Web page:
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How a digital team is helping to resettle Syrian refugees

Posted by: , Posted on: - Categories: Casework, Service design

I’m immensely proud to be working as a researcher on a smart but simple-to-use case-working service for staff at the Home Office.

Just over a year ago the then Prime Minister announced that 20,000 of the most vulnerable Syrian refugees would be resettled in the UK by 2020; and I joined a multidisciplinary team to build a tool to help do this.

I’m proud, because between us we’ve used our varied expertise to do some clever things with both existing data and systems, which ultimately helps give refuge to those in need quicker.

Syrian refugees in the Domiz camp
Syrian refugees in the Domiz camp

The first thing we needed to understand, was just how a digital service could help the most. We saw that our colleagues in the resettlement team could do their jobs more efficiently if their time could be spent focusing on the individual refugee cases rather than re-keying information across multiple systems.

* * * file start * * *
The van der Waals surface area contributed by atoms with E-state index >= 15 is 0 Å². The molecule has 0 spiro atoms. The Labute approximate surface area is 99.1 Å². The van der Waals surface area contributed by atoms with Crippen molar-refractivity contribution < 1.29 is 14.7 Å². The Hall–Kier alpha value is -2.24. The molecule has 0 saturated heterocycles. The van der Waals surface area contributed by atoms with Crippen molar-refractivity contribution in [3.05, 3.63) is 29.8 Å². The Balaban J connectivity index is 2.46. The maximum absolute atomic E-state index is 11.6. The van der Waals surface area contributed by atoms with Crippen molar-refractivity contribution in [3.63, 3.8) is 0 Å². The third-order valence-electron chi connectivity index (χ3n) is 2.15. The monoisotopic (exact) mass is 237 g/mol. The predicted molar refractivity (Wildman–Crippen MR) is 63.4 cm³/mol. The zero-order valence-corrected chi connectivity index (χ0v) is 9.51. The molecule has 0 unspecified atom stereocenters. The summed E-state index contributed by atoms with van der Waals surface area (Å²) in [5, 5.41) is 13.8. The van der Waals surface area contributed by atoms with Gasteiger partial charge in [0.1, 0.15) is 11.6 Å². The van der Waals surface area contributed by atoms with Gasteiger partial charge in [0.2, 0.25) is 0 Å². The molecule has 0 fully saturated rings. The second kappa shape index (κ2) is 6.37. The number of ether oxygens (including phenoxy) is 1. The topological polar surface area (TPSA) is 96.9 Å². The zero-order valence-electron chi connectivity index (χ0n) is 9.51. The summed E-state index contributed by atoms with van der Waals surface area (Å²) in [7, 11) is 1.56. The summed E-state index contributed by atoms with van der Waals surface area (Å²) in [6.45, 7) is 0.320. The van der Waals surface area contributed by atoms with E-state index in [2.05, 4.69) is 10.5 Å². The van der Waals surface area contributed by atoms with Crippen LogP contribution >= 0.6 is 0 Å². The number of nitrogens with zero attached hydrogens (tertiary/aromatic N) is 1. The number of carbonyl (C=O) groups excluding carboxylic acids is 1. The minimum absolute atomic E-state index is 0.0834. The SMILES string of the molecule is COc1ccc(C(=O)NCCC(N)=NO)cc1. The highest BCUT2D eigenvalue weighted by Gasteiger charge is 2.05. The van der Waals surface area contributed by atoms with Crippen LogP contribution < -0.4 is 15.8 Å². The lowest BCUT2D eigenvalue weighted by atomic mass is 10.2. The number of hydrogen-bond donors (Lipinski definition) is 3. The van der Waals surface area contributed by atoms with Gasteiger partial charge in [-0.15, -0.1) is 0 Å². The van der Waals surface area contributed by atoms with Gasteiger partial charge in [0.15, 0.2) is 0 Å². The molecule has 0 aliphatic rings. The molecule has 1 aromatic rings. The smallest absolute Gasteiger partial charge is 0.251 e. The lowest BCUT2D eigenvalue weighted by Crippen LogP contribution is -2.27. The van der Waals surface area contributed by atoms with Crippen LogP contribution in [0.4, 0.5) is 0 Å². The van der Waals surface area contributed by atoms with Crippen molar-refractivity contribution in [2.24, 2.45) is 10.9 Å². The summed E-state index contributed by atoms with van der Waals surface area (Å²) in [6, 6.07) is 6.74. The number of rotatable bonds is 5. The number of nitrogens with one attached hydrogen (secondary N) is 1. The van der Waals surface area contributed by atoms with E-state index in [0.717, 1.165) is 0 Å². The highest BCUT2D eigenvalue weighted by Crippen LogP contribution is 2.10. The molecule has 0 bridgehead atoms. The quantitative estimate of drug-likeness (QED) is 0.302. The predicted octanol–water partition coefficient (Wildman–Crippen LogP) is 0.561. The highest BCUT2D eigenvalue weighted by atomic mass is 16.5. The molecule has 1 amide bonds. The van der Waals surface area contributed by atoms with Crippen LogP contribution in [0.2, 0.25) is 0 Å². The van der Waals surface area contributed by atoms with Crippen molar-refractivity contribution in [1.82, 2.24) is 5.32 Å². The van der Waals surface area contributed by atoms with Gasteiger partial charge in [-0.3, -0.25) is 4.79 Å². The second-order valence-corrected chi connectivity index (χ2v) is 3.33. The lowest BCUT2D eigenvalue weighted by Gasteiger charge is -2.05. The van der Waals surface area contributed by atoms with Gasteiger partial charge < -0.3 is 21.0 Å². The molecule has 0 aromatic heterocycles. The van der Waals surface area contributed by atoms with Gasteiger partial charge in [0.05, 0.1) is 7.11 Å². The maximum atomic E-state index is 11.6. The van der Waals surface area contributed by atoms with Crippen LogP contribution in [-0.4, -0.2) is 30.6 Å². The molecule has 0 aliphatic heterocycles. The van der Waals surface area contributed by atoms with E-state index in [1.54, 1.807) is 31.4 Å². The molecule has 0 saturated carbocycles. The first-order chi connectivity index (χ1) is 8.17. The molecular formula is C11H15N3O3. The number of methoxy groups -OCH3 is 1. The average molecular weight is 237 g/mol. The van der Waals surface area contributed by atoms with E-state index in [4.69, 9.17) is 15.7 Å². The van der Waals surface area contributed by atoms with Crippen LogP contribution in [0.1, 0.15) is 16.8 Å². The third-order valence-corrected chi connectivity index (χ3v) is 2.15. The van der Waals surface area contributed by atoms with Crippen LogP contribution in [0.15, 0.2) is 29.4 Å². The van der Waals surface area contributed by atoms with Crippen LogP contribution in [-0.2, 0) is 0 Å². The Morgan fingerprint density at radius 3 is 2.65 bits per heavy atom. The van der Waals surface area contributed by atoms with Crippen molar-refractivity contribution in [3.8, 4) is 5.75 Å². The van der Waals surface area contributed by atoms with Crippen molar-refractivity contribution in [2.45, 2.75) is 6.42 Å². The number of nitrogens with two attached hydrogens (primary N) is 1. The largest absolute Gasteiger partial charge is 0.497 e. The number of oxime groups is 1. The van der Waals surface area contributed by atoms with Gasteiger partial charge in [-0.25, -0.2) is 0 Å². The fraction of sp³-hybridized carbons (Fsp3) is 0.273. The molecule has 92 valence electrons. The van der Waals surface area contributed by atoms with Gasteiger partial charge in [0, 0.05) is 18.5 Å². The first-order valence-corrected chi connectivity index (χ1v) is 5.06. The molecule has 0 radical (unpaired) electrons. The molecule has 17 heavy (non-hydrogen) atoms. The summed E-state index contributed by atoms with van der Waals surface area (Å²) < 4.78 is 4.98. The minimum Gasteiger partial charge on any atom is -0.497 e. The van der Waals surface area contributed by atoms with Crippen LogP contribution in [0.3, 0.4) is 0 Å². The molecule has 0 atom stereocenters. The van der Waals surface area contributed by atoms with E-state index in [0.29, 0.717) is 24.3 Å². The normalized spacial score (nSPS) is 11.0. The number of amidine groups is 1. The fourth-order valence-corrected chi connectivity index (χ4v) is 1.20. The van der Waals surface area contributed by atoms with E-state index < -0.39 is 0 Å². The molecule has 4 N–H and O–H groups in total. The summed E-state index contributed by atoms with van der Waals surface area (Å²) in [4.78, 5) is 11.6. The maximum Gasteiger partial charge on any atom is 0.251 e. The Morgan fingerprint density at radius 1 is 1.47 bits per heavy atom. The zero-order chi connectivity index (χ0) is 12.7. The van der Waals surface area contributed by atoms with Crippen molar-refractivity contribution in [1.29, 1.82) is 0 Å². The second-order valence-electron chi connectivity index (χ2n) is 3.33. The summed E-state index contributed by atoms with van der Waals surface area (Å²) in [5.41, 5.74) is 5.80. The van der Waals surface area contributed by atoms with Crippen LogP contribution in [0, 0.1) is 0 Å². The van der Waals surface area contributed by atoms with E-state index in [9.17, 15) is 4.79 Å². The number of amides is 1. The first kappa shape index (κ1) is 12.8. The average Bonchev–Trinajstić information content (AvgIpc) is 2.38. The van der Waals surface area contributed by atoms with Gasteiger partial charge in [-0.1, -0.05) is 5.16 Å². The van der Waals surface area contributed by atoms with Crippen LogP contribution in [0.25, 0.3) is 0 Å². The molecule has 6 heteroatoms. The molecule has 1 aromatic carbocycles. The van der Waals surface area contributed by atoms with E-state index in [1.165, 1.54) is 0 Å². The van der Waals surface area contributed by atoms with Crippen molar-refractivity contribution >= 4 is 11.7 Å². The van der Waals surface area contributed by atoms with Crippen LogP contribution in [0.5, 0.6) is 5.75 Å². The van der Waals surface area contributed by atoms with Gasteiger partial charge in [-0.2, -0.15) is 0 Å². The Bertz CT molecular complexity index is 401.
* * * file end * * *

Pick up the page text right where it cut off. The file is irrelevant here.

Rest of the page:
Our users are now able to process cases digitally by integrating data that comes directly from the UN with our existing systems. This means we save processing time, can prioritise cases based on the needs of the individual refugee, and better analyse trends across the UK-wide resettlement programme.

In time, we'll also be able to use this data to help make matches to accommodation offers and to services in Local Authorities.

We reused code from another service, which gave us a head-start. We built the service in an agile way, which meant we could turnaround changes and deployment quickly. And we also automated testing.

The programming language we used means the service can be easily scaled up and, importantly, re-used in other areas of case-working. We'll be able to adapt the service for other resettlement operations - including children at risk. This will save us time and money.

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